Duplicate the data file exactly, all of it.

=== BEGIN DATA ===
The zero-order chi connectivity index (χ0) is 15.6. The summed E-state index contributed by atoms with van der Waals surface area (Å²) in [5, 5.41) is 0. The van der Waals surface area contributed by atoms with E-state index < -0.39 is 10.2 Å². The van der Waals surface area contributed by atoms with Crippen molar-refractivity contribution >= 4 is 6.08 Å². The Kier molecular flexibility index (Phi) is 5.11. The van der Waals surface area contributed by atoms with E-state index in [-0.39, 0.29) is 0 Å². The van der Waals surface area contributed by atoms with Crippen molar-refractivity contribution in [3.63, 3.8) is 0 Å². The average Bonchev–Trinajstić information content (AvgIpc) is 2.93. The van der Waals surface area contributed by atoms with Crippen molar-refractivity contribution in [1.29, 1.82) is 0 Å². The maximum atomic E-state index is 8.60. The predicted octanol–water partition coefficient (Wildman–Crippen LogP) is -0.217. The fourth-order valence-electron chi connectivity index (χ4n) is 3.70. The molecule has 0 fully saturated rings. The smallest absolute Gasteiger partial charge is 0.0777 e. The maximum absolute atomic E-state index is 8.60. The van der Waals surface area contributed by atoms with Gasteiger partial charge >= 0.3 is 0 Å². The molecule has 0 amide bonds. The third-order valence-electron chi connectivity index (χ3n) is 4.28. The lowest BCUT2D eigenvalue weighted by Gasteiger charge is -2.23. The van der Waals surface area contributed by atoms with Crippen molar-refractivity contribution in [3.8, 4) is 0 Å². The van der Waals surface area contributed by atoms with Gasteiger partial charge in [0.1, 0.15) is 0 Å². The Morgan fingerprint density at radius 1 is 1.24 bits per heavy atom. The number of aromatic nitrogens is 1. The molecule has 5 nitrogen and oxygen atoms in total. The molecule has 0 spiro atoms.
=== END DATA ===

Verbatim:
The zero-order chi connectivity index (χ0) is 15.6. The summed E-state index contributed by atoms with van der Waals surface area (Å²) in [5, 5.41) is 0. The van der Waals surface area contributed by atoms with E-state index < -0.39 is 10.2 Å². The van der Waals surface area contributed by atoms with Crippen molar-refractivity contribution >= 4 is 6.08 Å². The Kier molecular flexibility index (Phi) is 5.11. The van der Waals surface area contributed by atoms with E-state index in [-0.39, 0.29) is 0 Å². The van der Waals surface area contributed by atoms with Crippen molar-refractivity contribution in [3.63, 3.8) is 0 Å². The average Bonchev–Trinajstić information content (AvgIpc) is 2.93. The van der Waals surface area contributed by atoms with Crippen molar-refractivity contribution in [1.29, 1.82) is 0 Å². The maximum atomic E-state index is 8.60. The predicted octanol–water partition coefficient (Wildman–Crippen LogP) is -0.217. The fourth-order valence-electron chi connectivity index (χ4n) is 3.70. The molecule has 0 fully saturated rings. The smallest absolute Gasteiger partial charge is 0.0777 e. The maximum absolute atomic E-state index is 8.60. The van der Waals surface area contributed by atoms with Gasteiger partial charge >= 0.3 is 0 Å². The molecule has 0 amide bonds. The third-order valence-electron chi connectivity index (χ3n) is 4.28. The lowest BCUT2D eigenvalue weighted by Gasteiger charge is -2.23. The van der Waals surface area contributed by atoms with Crippen molar-refractivity contribution in [3.8, 4) is 0 Å². The van der Waals surface area contributed by atoms with Gasteiger partial charge in [0.1, 0.15) is 0 Å². The Morgan fingerprint density at radius 1 is 1.24 bits per heavy atom. The number of aromatic nitrogens is 1. The molecule has 5 nitrogen and oxygen atoms in total. The molecule has 0 spiro atoms.